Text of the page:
It's been over three years since I talked about one of my greatest sartorial muses, Grimes. I'm not in any position to talk about or critique the music, but rather I thought I would act as a kind of beacon and signal that her new album, Art Angels just dropped. There are various reviews about it online already which you can read or you can listen to the whole thing and make up your own mind about it. Aside from the creation of this album, Boucher has also made appearances on various pop culture/ fashion magazines (notable POP and Dazed & Confused) as well as at Dior in July this year, before Raf Simons announced his resignation from the house. She also recently took over the Guggenheim with Dior, in the one party of the year I regret not going to (FYI I was never invited, but still). She's kept up with the fast-paced and often fickle world of fashion but given a number of revealing interviews, which I highly recommend reading if you haven't done so already.
Part of the reason why it's been such a long time between studio albums is halfway through the making of her second album, Boucher started all over again. In a move which probably surprised many, it's something which will probably resonate with perfectionists. Speaking as someone with a background in academia, there have been a number of times where I've finished an essay but wanted to throw it all out and start over again. In the back of my mind I knew the work would be similar, but the tone would be much better. In a weird way it is like writing a first draft, but instead of making revisions the best move you can make is to start all over again with some new ideas. Hearing Boucher talk about how this process vastly improved the work which followed is fascinating to anyone who has to articulate and execute an idea. It's obvious that she feels more positive about Art Angels as a result, but more importantly talks to other artists about the trial and error process. Not creating great art the first time you try seems inevitable, but is rarely addressed.
Unlike a lot of pop culture icons (mainly bloggers or musicians), Grimes has been able to retain the quirk and charm of DIY upon which she built an empire. In many of the editorials in which Boucher features many of the pieces she's wearing are high fashion (e.g. head to toe Miu Miu) but the styling isn't too dissimilar from that of earlier in her career. Across music production and the way she dresses, Grimes has continued to maintain control, which hasn't always been easy since misogyny is somewhat ingrained in the music industry especially. She expands upon this during her interview with The Fader, but the bottom line is that despite starting from scratch she isn't given credit in technical work and is often told to step away from the equipment. It's not something that is talked about within mainstream media, and I'm sure there are other female artists who have found themselves in similar situations, lost for words but furious at the outright sexism.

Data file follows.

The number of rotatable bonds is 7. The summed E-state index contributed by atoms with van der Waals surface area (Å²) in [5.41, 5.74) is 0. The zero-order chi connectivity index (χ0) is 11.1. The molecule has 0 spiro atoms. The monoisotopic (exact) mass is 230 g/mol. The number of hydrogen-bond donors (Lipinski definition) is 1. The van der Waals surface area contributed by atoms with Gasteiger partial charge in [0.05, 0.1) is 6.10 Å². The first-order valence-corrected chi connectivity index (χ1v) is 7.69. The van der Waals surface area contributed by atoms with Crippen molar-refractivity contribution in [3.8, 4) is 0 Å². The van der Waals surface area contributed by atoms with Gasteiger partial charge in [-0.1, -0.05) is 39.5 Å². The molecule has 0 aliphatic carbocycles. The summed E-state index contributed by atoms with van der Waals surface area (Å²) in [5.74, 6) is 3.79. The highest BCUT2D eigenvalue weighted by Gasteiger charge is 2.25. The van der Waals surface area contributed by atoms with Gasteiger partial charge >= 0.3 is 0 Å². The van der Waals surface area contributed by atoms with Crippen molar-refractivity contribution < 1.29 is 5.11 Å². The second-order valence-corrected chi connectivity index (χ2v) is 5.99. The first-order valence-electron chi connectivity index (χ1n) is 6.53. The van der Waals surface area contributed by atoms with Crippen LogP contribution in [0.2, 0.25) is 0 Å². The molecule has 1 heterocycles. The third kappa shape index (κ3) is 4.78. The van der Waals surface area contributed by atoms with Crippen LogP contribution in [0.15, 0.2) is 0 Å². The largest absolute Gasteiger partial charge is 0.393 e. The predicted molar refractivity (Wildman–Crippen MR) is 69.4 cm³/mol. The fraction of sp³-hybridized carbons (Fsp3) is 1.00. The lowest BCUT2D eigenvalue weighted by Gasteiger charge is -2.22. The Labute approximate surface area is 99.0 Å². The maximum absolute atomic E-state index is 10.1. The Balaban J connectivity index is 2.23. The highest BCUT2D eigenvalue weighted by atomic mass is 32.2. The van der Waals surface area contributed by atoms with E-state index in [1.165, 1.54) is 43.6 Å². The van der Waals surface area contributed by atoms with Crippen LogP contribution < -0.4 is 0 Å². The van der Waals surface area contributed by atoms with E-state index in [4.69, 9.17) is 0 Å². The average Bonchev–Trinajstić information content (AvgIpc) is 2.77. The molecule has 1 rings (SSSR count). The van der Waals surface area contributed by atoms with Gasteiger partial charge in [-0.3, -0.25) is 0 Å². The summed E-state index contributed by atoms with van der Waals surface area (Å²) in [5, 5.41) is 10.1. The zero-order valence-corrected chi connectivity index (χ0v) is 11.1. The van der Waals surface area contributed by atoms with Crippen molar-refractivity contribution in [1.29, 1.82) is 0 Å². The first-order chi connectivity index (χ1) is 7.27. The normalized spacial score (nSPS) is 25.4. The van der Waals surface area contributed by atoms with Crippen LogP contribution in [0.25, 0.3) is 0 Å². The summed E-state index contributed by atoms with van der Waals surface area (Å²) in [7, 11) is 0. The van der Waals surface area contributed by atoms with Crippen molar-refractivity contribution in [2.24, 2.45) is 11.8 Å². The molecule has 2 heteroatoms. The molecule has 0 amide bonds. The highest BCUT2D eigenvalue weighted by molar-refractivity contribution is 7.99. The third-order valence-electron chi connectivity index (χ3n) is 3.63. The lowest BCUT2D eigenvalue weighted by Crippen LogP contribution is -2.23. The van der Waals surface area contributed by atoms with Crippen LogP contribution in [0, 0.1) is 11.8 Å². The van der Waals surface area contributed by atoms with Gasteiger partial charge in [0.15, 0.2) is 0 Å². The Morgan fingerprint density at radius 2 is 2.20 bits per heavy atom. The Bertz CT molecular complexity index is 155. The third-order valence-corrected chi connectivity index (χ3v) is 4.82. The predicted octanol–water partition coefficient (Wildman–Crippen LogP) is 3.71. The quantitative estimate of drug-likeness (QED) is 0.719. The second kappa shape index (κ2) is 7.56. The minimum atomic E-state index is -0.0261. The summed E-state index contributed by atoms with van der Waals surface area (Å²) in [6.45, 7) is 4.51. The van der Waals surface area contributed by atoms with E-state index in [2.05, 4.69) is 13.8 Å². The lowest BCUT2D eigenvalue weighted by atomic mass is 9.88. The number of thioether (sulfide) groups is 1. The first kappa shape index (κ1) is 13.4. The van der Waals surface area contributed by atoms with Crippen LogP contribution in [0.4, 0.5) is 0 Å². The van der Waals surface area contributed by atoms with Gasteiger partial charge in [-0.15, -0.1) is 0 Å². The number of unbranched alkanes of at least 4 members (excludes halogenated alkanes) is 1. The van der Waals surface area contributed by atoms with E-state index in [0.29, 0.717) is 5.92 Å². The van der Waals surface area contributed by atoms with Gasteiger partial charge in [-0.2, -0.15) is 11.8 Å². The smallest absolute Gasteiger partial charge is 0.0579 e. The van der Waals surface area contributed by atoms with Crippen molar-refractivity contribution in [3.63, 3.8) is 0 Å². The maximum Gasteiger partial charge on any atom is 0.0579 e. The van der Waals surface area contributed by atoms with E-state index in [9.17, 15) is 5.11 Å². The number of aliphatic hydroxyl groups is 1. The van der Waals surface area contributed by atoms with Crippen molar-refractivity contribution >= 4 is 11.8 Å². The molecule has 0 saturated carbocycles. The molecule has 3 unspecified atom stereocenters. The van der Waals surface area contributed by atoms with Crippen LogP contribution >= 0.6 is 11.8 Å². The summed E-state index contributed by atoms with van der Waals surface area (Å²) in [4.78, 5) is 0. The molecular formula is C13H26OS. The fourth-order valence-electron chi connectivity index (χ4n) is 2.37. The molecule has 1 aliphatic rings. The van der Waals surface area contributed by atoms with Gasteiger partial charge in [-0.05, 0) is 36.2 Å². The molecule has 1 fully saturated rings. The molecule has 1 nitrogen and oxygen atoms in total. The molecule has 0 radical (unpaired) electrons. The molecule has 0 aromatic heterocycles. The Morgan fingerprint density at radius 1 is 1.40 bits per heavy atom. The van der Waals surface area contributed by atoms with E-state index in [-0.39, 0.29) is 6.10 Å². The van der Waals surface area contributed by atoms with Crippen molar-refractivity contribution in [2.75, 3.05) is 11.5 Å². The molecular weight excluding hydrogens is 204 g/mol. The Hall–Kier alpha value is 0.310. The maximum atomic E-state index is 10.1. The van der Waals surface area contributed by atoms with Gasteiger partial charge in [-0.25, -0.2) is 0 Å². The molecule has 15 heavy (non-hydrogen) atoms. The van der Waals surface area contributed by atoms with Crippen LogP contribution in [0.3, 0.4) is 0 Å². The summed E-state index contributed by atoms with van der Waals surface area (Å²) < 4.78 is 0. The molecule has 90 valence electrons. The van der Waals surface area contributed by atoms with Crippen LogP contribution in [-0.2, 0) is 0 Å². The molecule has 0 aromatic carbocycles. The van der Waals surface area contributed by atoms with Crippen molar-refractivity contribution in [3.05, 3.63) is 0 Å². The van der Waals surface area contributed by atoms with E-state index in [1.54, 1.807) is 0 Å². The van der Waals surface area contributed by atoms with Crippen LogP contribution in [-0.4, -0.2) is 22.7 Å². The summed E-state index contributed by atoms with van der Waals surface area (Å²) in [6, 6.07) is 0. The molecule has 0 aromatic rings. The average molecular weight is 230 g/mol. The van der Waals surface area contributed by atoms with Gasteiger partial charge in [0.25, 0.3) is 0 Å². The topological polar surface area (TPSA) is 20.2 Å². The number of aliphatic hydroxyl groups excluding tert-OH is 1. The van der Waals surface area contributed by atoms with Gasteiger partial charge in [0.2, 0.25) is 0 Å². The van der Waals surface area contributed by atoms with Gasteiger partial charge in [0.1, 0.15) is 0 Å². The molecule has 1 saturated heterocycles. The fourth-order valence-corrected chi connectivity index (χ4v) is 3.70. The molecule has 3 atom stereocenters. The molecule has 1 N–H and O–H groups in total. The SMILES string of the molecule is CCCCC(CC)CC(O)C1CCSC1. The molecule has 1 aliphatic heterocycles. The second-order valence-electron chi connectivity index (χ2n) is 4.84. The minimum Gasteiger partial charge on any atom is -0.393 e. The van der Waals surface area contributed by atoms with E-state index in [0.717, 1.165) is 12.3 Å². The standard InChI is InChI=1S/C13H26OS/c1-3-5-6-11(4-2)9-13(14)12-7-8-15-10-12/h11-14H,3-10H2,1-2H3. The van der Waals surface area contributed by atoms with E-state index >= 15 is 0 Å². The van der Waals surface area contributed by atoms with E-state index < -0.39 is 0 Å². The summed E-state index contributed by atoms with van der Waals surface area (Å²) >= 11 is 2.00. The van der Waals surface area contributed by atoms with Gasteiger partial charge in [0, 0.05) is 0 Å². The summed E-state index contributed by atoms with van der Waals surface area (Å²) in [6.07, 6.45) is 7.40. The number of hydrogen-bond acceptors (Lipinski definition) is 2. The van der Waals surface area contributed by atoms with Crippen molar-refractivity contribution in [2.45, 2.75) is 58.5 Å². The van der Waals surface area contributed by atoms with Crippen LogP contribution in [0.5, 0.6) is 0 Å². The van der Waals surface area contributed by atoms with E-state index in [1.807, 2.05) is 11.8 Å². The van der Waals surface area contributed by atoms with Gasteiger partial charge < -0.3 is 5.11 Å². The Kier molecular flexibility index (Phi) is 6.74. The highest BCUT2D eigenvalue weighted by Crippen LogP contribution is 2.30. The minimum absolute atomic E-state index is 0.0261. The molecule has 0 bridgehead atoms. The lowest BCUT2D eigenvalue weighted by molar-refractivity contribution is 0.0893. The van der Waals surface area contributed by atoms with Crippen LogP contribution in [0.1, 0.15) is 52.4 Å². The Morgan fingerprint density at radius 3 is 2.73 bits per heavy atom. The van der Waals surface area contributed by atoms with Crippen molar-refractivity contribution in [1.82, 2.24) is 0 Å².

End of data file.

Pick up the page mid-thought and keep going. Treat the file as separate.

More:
Continually striving for perfection, despite it being a largely unattainable ideal has really driven Grimes to refine her music production. It can be all-consuming, and at times, interfere with self-care but is necessary in order to stay relevant. In many ways, it's part of her continued success. Being able to explore different facets of herself and explore different mediums (as evidenced by creating her own album artwork) is possibly what keeps her sane. Aside from intellectualizing pop stardom and analyzing her relationship with high fashion I've also been enjoying all the makeup looks from Boucher's recent editorials and her penchant for Farrah Fawcett hair. I keep harping on about makeup inspiration without employing them in my day to day life and outfits, but that's largely due to forgetfulness and a limited eye shadow palette. It's only a matter of time before I make my eyeliner bigger and bolder than ever before but also attempt some wicked layering of holey dresses while wearing black lace something underneath.